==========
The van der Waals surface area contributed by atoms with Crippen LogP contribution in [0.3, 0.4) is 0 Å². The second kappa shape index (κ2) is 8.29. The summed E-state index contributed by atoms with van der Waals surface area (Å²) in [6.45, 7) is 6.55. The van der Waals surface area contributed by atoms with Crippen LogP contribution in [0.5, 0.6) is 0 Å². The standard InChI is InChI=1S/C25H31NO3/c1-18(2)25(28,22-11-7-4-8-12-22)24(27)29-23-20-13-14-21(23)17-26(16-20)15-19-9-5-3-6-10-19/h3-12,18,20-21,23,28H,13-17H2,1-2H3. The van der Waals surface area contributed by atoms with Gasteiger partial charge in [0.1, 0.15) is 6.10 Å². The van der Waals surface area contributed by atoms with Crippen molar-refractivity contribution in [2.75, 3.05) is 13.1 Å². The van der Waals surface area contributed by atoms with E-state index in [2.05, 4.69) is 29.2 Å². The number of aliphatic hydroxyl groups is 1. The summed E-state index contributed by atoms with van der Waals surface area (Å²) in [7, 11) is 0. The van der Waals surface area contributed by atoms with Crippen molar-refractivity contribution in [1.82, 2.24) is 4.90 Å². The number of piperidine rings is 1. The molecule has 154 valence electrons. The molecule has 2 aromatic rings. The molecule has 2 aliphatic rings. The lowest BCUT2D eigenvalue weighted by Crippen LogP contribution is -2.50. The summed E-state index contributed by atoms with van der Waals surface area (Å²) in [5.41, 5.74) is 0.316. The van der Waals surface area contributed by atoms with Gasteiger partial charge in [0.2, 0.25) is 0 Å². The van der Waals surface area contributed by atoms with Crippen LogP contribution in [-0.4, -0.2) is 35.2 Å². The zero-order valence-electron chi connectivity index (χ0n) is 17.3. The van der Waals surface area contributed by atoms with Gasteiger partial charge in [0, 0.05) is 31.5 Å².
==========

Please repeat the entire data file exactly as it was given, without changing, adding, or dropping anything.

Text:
The van der Waals surface area contributed by atoms with Crippen LogP contribution in [0.3, 0.4) is 0 Å². The second kappa shape index (κ2) is 8.29. The summed E-state index contributed by atoms with van der Waals surface area (Å²) in [6.45, 7) is 6.55. The van der Waals surface area contributed by atoms with Crippen LogP contribution in [0.5, 0.6) is 0 Å². The standard InChI is InChI=1S/C25H31NO3/c1-18(2)25(28,22-11-7-4-8-12-22)24(27)29-23-20-13-14-21(23)17-26(16-20)15-19-9-5-3-6-10-19/h3-12,18,20-21,23,28H,13-17H2,1-2H3. The van der Waals surface area contributed by atoms with Gasteiger partial charge in [0.1, 0.15) is 6.10 Å². The van der Waals surface area contributed by atoms with Crippen molar-refractivity contribution in [2.75, 3.05) is 13.1 Å². The van der Waals surface area contributed by atoms with E-state index in [2.05, 4.69) is 29.2 Å². The number of aliphatic hydroxyl groups is 1. The summed E-state index contributed by atoms with van der Waals surface area (Å²) in [7, 11) is 0. The van der Waals surface area contributed by atoms with Crippen molar-refractivity contribution in [1.82, 2.24) is 4.90 Å². The number of piperidine rings is 1. The molecule has 154 valence electrons. The molecule has 2 aromatic rings. The molecule has 2 aliphatic rings. The lowest BCUT2D eigenvalue weighted by Crippen LogP contribution is -2.50. The summed E-state index contributed by atoms with van der Waals surface area (Å²) in [5.41, 5.74) is 0.316. The van der Waals surface area contributed by atoms with Gasteiger partial charge in [0.2, 0.25) is 0 Å². The van der Waals surface area contributed by atoms with Crippen LogP contribution in [-0.4, -0.2) is 35.2 Å². The zero-order valence-electron chi connectivity index (χ0n) is 17.3. The van der Waals surface area contributed by atoms with Gasteiger partial charge in [0, 0.05) is 31.5 Å².